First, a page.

With apartment prices rising slower than that of houses in Sydney, many prospective buyers are taking a good, hard look at high-rise Sydney apartment living.
But with a new report showing more than a quarter of Sydney apartments have at least one flaw, due diligence is more important than ever.
The Cracks in a Compact City report from the University of New South Wales (UNSW) provides a sobering look at the state of Sydney apartments.
Researchers looked into 635 strata schemes registered between 2008 and 2017, finding 26% contained defects but added that a lack of reporting means the figure is “likely to be a poor estimate of true defect prevalence.”
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In fact, in roughly half the schemes (314), where more robust data was available, 51% of apartments had at least one defect and 12% had 10 or more defects.
Of the reported problems, 42% were related to water issues such as water-proofing, or water entering from outside and 26% were for cracking.
While the researchers highlight that their data doesn’t show the severity of the defects, for instance, if cracking was cosmetic or structural, the median value of payouts ordered under NSW legislation (repair costs plus litigation fees) of $500,000 was cited as an indication of the potential financial impact of the flaws.
The Cracks in a Compact City report aimed to address a lack of data around apartment quality in Australia.
Its major finding was that there is still a long way to go in systematically documenting building flaws to provide Sydney apartment buyers with accurate information on which to make informed decisions.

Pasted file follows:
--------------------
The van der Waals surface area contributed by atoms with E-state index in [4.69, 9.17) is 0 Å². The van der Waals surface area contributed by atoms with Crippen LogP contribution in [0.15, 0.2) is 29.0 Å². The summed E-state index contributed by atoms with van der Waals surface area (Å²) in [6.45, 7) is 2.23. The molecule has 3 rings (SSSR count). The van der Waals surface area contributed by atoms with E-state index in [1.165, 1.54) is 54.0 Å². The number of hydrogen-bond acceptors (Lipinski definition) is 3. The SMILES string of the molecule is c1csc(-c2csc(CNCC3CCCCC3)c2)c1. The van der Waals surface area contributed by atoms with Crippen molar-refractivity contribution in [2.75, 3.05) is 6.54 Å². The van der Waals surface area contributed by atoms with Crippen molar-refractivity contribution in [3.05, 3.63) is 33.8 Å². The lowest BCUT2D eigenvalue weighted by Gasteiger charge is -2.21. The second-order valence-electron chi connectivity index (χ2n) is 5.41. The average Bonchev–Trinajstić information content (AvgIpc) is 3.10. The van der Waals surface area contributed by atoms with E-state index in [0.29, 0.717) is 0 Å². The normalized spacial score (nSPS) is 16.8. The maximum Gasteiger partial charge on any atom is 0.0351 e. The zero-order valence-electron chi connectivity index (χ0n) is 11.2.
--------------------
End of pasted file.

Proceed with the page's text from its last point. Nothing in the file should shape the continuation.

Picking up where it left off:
“Currently, it is very difficult for apartment buyers to tell a good-quality apartment from a poor one, as information is lost or hidden,” the report states.
It called out all players in the value chain – designers, developers, and builders – saying that while some realised their reputations rested on good outcomes for their customers, poor culture in the industry meant it has been “too easy for developers to escape their responsibilities and to pass off poor quality buildings as ‘luxury’ products.”
Prospective Sydney apartment owners should, of course, do their own due diligence.
As with any property purchase, a building inspection is money well spent. However, according to Fair Trading New South Wales, building inspectors “will normally only inspect and assess the condition of the interior and immediate exterior of the unit”.
To get a more thorough understanding of the condition of the entire Sydney apartment strata development, buyers should also ask the inspector for a “special-purpose” property report, often called an apartment inspection report or strata inspection report, or commission one separately.
These inspections can unearth problems throughout the building or complex, including common areas, parking, roofs, and basements, which as a strata owner you will ultimately have to pay to repair.
Unfortunately, as the UNSW study unearthed, there are no standards for these inspections, so always check beforehand to get a list of areas that will be looked at.
For buyers of new Sydney apartments, the situation is even more challenging, with the report noting: “In the (new) apartment market, apart from the price and some pictures in a glossy brochure, off-the-plan buyers are almost completely in the dark as to what they are buying.”
But it’s not all bad news. Since researchers began their study, the NSW government has established the Office of the NSW Building Commissioner (OBC), to lead a “once-in-a-generation reform of the design and building industry”.
The resulting Construct NSW strategy provides a mandate to put measures in place to “ensure buildings are safe and secure throughout their entire useful life” and “improve the quality and amount of data captured”.
While the reforms predominantly target new construction, they importantly give the OBC power to order rectification of defects for up to a decade after a certificate of occupancy has been granted.
So, if the Sydney apartment complex is less than 10 years old, strata owners have recourse to have the builder/developer to fix their mistakes.
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Words by Erin Delahunty